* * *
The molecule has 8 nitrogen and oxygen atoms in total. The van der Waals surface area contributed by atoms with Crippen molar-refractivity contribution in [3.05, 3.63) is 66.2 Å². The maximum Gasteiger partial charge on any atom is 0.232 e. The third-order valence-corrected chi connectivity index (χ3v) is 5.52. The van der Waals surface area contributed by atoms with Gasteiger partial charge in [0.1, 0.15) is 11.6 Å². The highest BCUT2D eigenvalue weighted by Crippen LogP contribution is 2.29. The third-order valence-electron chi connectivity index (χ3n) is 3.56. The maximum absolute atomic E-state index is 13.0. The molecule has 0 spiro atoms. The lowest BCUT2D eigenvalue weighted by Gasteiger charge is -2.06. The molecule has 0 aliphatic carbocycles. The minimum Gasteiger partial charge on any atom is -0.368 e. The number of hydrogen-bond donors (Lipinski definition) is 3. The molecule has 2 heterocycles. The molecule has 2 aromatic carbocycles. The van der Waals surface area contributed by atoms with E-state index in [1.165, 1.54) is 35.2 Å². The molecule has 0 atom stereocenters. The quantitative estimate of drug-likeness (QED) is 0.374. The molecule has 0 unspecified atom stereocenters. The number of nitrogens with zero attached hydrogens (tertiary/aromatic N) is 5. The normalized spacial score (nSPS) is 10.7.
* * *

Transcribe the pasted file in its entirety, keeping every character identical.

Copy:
The molecule has 8 nitrogen and oxygen atoms in total. The van der Waals surface area contributed by atoms with Crippen molar-refractivity contribution in [3.05, 3.63) is 66.2 Å². The maximum Gasteiger partial charge on any atom is 0.232 e. The third-order valence-corrected chi connectivity index (χ3v) is 5.52. The van der Waals surface area contributed by atoms with Gasteiger partial charge in [0.1, 0.15) is 11.6 Å². The highest BCUT2D eigenvalue weighted by Crippen LogP contribution is 2.29. The third-order valence-electron chi connectivity index (χ3n) is 3.56. The maximum absolute atomic E-state index is 13.0. The molecule has 0 spiro atoms. The lowest BCUT2D eigenvalue weighted by Gasteiger charge is -2.06. The molecule has 0 aliphatic carbocycles. The minimum Gasteiger partial charge on any atom is -0.368 e. The number of hydrogen-bond donors (Lipinski definition) is 3. The molecule has 2 heterocycles. The molecule has 2 aromatic carbocycles. The van der Waals surface area contributed by atoms with E-state index in [1.165, 1.54) is 35.2 Å². The molecule has 0 atom stereocenters. The quantitative estimate of drug-likeness (QED) is 0.374. The molecule has 0 unspecified atom stereocenters. The number of nitrogens with zero attached hydrogens (tertiary/aromatic N) is 5. The normalized spacial score (nSPS) is 10.7.